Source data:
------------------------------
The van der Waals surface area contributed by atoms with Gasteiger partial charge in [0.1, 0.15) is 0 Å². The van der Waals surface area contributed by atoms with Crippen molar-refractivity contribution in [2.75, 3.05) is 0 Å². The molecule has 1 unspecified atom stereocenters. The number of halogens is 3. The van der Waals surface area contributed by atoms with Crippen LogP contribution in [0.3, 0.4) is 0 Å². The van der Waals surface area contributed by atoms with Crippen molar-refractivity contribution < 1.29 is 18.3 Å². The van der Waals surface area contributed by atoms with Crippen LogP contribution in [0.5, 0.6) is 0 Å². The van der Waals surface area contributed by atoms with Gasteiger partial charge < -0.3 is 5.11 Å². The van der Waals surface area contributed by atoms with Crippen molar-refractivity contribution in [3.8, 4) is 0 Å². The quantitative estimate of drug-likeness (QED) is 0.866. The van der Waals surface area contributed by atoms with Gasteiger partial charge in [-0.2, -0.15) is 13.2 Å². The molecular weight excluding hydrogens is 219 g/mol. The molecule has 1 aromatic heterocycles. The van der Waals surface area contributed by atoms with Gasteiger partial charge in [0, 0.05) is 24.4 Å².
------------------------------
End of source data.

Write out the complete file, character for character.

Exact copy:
The van der Waals surface area contributed by atoms with Gasteiger partial charge in [0.1, 0.15) is 0 Å². The van der Waals surface area contributed by atoms with Crippen molar-refractivity contribution in [2.75, 3.05) is 0 Å². The molecule has 1 unspecified atom stereocenters. The number of halogens is 3. The van der Waals surface area contributed by atoms with Crippen LogP contribution in [0.3, 0.4) is 0 Å². The van der Waals surface area contributed by atoms with Crippen molar-refractivity contribution < 1.29 is 18.3 Å². The van der Waals surface area contributed by atoms with Crippen LogP contribution in [0.5, 0.6) is 0 Å². The van der Waals surface area contributed by atoms with Gasteiger partial charge < -0.3 is 5.11 Å². The van der Waals surface area contributed by atoms with Crippen molar-refractivity contribution in [3.8, 4) is 0 Å². The quantitative estimate of drug-likeness (QED) is 0.866. The van der Waals surface area contributed by atoms with Gasteiger partial charge in [-0.2, -0.15) is 13.2 Å². The molecular weight excluding hydrogens is 219 g/mol. The molecule has 1 aromatic heterocycles. The van der Waals surface area contributed by atoms with Gasteiger partial charge in [0, 0.05) is 24.4 Å².